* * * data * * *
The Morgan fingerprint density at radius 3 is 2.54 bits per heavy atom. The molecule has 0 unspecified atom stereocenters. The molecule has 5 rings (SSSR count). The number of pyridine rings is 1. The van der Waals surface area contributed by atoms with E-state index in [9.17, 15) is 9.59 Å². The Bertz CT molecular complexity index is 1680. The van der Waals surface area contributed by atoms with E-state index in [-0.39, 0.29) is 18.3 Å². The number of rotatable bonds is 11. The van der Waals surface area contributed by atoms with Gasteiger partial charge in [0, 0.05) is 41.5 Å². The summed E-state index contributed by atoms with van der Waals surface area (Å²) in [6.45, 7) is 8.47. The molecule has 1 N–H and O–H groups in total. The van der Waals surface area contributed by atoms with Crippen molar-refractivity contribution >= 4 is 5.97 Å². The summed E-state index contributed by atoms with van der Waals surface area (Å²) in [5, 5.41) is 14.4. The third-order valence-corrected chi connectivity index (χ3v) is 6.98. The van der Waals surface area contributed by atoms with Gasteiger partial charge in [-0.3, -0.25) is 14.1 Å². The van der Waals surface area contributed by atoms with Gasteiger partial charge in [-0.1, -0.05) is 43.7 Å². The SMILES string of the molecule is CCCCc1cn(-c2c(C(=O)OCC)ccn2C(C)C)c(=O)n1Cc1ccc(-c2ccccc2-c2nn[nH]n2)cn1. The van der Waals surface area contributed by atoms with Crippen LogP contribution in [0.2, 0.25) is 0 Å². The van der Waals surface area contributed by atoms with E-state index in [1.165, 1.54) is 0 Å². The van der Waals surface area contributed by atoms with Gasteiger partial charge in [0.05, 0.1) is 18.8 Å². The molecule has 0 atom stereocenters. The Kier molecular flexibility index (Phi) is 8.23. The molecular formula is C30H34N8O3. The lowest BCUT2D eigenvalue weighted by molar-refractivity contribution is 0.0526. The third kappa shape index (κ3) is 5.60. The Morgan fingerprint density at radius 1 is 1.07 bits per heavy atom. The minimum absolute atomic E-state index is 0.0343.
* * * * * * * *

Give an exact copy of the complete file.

The Morgan fingerprint density at radius 3 is 2.54 bits per heavy atom. The molecule has 0 unspecified atom stereocenters. The molecule has 5 rings (SSSR count). The number of pyridine rings is 1. The van der Waals surface area contributed by atoms with E-state index in [9.17, 15) is 9.59 Å². The Bertz CT molecular complexity index is 1680. The van der Waals surface area contributed by atoms with E-state index in [-0.39, 0.29) is 18.3 Å². The number of rotatable bonds is 11. The van der Waals surface area contributed by atoms with Gasteiger partial charge in [0, 0.05) is 41.5 Å². The summed E-state index contributed by atoms with van der Waals surface area (Å²) in [6.45, 7) is 8.47. The molecule has 1 N–H and O–H groups in total. The van der Waals surface area contributed by atoms with Crippen molar-refractivity contribution >= 4 is 5.97 Å². The summed E-state index contributed by atoms with van der Waals surface area (Å²) in [5, 5.41) is 14.4. The third-order valence-corrected chi connectivity index (χ3v) is 6.98. The van der Waals surface area contributed by atoms with Gasteiger partial charge in [-0.3, -0.25) is 14.1 Å². The van der Waals surface area contributed by atoms with Gasteiger partial charge in [-0.1, -0.05) is 43.7 Å². The SMILES string of the molecule is CCCCc1cn(-c2c(C(=O)OCC)ccn2C(C)C)c(=O)n1Cc1ccc(-c2ccccc2-c2nn[nH]n2)cn1. The van der Waals surface area contributed by atoms with Crippen LogP contribution in [0.2, 0.25) is 0 Å². The van der Waals surface area contributed by atoms with E-state index in [1.165, 1.54) is 0 Å². The van der Waals surface area contributed by atoms with Gasteiger partial charge in [0.05, 0.1) is 18.8 Å². The molecule has 0 atom stereocenters. The Kier molecular flexibility index (Phi) is 8.23. The molecular formula is C30H34N8O3. The lowest BCUT2D eigenvalue weighted by molar-refractivity contribution is 0.0526. The third kappa shape index (κ3) is 5.60. The Morgan fingerprint density at radius 1 is 1.07 bits per heavy atom. The minimum absolute atomic E-state index is 0.0343.